During filming, Marilyn Monroe was accompanied by her husband, esteemed playwright Arthur Miller (he made two special trips from the East Coast to join her at The Del). Also in Monroe’s entourage was acting coach Paula Strasberg, along with Monroe’s secretary and press agent. Coronado police officers were assigned to guard Monroe throughout her stay.
Meanwhile, Tony Curtis’ wife, Janet Leigh, was also on hand (Leigh was pregnant with their second child, Jamie Lee Curtis, at the time). Jack Lemmon’s future wife, Felicia Farr, also joined the troupe.
By almost everyone’s account, Monroe was very difficult to work with throughout the film’s production – her tardiness and inability to remember lines have become legendary. Interestingly, however, quite a few reports confirm that Monroe was “on her mettle” during the entire Coronado portion of filming.
In fact, in his book Conversations with Wilder (1999), writer/director Cameron Crowe addressed Billy Wilder about this aspect of the film, saying, “I grew up in San Diego [and] the legend is that the hotel was the most magical part of the filming … that Marilyn felt relaxed there.”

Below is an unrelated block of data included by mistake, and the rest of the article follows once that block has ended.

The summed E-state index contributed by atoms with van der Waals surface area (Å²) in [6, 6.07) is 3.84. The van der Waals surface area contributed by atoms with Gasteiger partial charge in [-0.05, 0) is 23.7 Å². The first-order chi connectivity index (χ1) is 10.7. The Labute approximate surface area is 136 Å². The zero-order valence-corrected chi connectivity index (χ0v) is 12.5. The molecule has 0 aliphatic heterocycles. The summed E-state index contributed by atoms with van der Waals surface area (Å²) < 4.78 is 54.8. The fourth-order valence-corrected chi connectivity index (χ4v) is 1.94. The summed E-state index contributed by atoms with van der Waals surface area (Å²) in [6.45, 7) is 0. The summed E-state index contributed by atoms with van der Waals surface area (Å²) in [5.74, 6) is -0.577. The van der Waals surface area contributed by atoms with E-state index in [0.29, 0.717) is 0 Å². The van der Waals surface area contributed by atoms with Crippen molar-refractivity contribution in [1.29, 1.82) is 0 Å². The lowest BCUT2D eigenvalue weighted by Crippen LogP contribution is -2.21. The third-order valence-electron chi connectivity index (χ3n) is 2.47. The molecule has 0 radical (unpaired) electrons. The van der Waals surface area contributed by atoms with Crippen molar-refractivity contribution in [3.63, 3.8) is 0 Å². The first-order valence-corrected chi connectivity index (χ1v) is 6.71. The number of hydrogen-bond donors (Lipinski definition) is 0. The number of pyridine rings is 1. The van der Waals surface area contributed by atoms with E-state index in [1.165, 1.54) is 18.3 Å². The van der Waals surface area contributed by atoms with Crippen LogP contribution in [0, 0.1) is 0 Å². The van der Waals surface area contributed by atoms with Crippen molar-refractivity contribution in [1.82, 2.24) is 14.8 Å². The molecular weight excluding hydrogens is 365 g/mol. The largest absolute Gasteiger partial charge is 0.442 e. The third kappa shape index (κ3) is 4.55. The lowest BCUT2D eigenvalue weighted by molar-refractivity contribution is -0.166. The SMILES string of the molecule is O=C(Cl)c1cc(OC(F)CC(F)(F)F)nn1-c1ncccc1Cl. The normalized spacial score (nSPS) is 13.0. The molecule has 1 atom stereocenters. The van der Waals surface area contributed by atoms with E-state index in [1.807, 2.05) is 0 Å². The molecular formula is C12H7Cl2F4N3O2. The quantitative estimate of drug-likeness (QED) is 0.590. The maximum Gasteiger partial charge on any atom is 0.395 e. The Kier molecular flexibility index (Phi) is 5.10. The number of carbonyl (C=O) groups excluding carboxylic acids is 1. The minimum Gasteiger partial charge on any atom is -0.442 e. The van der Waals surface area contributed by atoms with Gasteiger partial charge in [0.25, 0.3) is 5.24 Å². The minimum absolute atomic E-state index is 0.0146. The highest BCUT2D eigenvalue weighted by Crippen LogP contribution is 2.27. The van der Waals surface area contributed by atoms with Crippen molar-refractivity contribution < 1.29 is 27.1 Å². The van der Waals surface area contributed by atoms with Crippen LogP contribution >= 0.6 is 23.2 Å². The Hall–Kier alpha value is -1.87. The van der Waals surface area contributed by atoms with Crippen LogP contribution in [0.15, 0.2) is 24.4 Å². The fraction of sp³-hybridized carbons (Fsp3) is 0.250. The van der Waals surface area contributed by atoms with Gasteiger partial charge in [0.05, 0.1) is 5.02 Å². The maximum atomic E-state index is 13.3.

To which, Wilder replied, “Yeah, that was fun. We had a good time there. Marilyn remembered her lines … everything was going according to schedule.” Added Crowe: “Marilyn seems fully engaged in those scenes.”
According to another source, Wilder speculated that Monroe was inspired at The Del, where adoring spectators were plentiful because she preferred a live audience. Wilder later told Crowe that the Coronado fans were “screaming and yelling,” and then added that when he wanted the crowd to quiet down, he had her say, “‘Shhh’ … they listened to her.” In the end, Wilder probably characterized Monroe the best, calling her “a calendar girl with warmth, with charm.”
And a last bit of Del trivia: During her stay, a hotel chef reported that Marilyn fancied his cold soufflé vanilla pudding with egg-white decoration, which she requested daily.
Favored by the Fans, Overlooked by the Oscars